Kicking Back with Kick-Butt and Celia C. Pérez

Welcome to Kicking Back with Kick-Butt!
We’re talking with Celia C. Pérez, the author of

There are no shortcuts to surviving your first day at a new school–you can’t fix it with duct tape like you would your Chuck Taylors. On Day One, twelve-year-old Malu (Maria Luisa, if you want to annoy her) inadvertently upsets Posada Middle School’s queen bee, violates the school’s dress code with her punk rock look, and disappoints her college-professor mom in the process. Her dad, who now lives a thousand miles away, says things will get better as long as she remembers the first rule of punk: be yourself.

The real Malu loves rock music, skateboarding, zines, and Soyrizo (hold the cilantro, please). And when she assembles a group of like-minded misfits at school and starts a band, Malu finally begins to feel at home. She’ll do anything to preserve this, which includes standing up to an anti-punk school administration to fight for her right to express herself!

Let’s talk to this incredible author about her amazing book!
This is Celia. Everyone say, “Hi, Celia!”

Celia P

Welcome to Kick-Butt Kidlit, Celia! Tell us about yourself!

I am a full time community college librarian and a mostly-in-the-summer-and-sometimes-in-the-evenings writer. I grew up in Miami, Florida but have lived in Chicago for many years now. I think of both cities as “home.” My favorite writing “snack” is coffee…which isn’t really a snack.

Oh, yay! High five for libraries!

Where did the idea for THE FIRST RULE OF PUNK come from?

It’s hard to remember where the idea of this specific story came from. The story of identity and of looking for where you belong is just something that I have always been drawn to personally so I knew that was what I wanted to explore–how we identify, what kinds of things influence who we are. Punk and zines have been a part of how I identify for a long time and I thought it would be fun to bring that element into this story. I also thought about the kinds of books I would have wanted to read as a kid and the type of characters I liked reading about, and tried to combine those two things.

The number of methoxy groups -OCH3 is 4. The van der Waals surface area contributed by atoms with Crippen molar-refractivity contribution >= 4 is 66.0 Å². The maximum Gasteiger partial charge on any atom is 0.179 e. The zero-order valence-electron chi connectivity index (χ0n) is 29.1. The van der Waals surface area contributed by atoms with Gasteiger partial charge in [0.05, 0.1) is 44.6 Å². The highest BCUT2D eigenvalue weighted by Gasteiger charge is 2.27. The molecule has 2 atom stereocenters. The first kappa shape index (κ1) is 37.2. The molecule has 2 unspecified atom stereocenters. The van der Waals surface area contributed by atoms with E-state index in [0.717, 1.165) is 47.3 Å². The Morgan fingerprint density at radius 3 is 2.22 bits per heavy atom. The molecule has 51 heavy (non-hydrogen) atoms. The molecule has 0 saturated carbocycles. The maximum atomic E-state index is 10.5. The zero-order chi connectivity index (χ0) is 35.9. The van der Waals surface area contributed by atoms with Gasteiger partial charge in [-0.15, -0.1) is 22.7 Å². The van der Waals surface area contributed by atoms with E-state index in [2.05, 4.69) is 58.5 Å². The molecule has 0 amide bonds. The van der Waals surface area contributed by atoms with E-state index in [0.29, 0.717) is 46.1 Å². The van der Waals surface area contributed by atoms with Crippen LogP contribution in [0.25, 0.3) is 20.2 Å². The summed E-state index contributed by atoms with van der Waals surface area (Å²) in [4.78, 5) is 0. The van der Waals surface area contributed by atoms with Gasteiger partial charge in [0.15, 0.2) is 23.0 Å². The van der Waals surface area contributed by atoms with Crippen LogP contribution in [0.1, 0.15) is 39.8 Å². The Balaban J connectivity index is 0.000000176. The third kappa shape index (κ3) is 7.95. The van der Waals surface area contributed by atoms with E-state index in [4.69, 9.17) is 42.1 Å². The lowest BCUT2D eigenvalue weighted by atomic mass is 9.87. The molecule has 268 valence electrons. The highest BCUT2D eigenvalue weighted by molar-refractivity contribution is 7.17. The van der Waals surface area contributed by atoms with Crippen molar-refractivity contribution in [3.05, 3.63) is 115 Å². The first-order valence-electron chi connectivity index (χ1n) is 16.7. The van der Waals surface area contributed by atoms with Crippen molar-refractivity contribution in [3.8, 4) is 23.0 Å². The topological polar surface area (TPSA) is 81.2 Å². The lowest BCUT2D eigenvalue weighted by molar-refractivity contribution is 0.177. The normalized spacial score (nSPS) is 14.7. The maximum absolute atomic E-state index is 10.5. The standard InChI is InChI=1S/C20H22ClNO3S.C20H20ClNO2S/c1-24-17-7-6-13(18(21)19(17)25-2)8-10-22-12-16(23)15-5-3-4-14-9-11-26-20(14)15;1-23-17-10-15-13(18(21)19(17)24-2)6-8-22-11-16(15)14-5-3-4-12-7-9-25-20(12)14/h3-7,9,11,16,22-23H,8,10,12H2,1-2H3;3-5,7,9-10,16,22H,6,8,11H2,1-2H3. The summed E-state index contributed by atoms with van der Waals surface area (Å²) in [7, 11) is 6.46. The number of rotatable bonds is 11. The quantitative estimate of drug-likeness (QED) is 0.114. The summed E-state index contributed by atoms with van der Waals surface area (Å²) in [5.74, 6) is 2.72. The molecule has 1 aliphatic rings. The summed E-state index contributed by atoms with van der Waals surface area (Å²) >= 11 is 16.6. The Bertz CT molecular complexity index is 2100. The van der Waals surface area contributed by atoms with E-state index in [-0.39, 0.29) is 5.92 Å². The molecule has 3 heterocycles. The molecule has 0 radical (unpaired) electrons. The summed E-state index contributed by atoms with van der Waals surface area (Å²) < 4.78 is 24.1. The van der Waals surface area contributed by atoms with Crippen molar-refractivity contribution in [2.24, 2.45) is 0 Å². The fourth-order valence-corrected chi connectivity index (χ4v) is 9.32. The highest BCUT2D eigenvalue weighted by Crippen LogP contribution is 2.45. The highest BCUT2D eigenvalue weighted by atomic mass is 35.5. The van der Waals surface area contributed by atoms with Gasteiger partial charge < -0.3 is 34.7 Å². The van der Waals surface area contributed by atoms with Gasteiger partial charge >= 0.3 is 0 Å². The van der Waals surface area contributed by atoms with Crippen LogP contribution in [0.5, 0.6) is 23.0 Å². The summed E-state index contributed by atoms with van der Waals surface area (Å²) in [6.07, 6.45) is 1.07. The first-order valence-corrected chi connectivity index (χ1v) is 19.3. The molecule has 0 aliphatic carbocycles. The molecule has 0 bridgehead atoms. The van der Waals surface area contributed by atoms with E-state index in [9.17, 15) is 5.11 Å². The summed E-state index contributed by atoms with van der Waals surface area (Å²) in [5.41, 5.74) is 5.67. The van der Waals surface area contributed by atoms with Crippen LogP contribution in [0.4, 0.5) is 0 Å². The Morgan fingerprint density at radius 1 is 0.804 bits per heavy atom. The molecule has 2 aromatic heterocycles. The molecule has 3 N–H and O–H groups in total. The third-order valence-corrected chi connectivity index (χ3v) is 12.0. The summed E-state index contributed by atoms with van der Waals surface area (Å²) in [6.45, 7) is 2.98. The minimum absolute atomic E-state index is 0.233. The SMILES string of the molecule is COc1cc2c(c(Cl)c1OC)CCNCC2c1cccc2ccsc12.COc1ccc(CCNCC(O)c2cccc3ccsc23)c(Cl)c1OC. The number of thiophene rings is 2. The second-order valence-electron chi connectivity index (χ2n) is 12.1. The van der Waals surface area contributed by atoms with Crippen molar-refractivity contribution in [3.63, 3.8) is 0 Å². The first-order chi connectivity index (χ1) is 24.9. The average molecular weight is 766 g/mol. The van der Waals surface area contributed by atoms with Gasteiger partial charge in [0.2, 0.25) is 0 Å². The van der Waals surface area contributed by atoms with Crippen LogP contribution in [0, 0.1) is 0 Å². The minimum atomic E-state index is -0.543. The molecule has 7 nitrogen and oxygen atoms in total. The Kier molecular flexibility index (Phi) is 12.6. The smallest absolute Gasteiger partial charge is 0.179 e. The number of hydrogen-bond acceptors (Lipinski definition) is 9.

What were you doing when you found out there was an offer on your book? (I always love these stories.)

I was probably at one of my son’s baseball games which is where you will find me often between mid-April and mid-July. I remember that it was right around my birthday so it felt like an unexpected birthday gift!
Wow! Talk about an awesome birthday surprise! That’s some excellent timing right there.

What were three interesting things you discovered while working on THE FIRST RULE OF PUNK?

I discovered that
(1) I really enjoy revision.
(2) That so much of the work of creating a book is a shared experience. I write alone, so it was a little scary to give my writing to someone else, but I love working with my editor, and it’s been amazing to see how many people are involved in turning what starts out as a stack of printed pages into a book.
(3) That every book has its audience. There were times when I was working on the manuscript when I thought, who is going to want to read a book about a twelve year old punk, especially when a lot of her story involves learning about these different parts of her history? It’s fun to see how other people find connections to this story that, in some ways, felt so personal to me.
It’s funny how many authors have mentioned discovering how much they love revising. Must be something about that moment when you can really see your book begin to take shape.
If you could transport your characters across book dimensions, which book would you most like them to end up in and why?